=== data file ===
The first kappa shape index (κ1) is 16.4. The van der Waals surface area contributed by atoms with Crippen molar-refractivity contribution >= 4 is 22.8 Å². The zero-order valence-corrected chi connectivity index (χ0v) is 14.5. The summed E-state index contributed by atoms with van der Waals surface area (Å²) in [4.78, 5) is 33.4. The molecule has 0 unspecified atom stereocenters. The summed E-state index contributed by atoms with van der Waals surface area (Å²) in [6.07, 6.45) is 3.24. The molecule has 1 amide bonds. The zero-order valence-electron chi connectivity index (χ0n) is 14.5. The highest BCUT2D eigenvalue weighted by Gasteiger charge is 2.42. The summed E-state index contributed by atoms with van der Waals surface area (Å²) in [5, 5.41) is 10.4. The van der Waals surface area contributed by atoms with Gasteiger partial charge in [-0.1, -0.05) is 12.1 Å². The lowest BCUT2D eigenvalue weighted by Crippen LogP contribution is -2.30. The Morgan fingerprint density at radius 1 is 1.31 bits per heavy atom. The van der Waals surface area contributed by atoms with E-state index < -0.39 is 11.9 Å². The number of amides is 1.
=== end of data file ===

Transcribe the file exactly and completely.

The first kappa shape index (κ1) is 16.4. The van der Waals surface area contributed by atoms with Crippen molar-refractivity contribution >= 4 is 22.8 Å². The zero-order valence-corrected chi connectivity index (χ0v) is 14.5. The summed E-state index contributed by atoms with van der Waals surface area (Å²) in [4.78, 5) is 33.4. The molecule has 0 unspecified atom stereocenters. The summed E-state index contributed by atoms with van der Waals surface area (Å²) in [6.07, 6.45) is 3.24. The molecule has 1 amide bonds. The zero-order valence-electron chi connectivity index (χ0n) is 14.5. The highest BCUT2D eigenvalue weighted by Gasteiger charge is 2.42. The summed E-state index contributed by atoms with van der Waals surface area (Å²) in [5, 5.41) is 10.4. The van der Waals surface area contributed by atoms with Gasteiger partial charge in [-0.1, -0.05) is 12.1 Å². The lowest BCUT2D eigenvalue weighted by Crippen LogP contribution is -2.30. The Morgan fingerprint density at radius 1 is 1.31 bits per heavy atom. The van der Waals surface area contributed by atoms with E-state index < -0.39 is 11.9 Å². The number of amides is 1.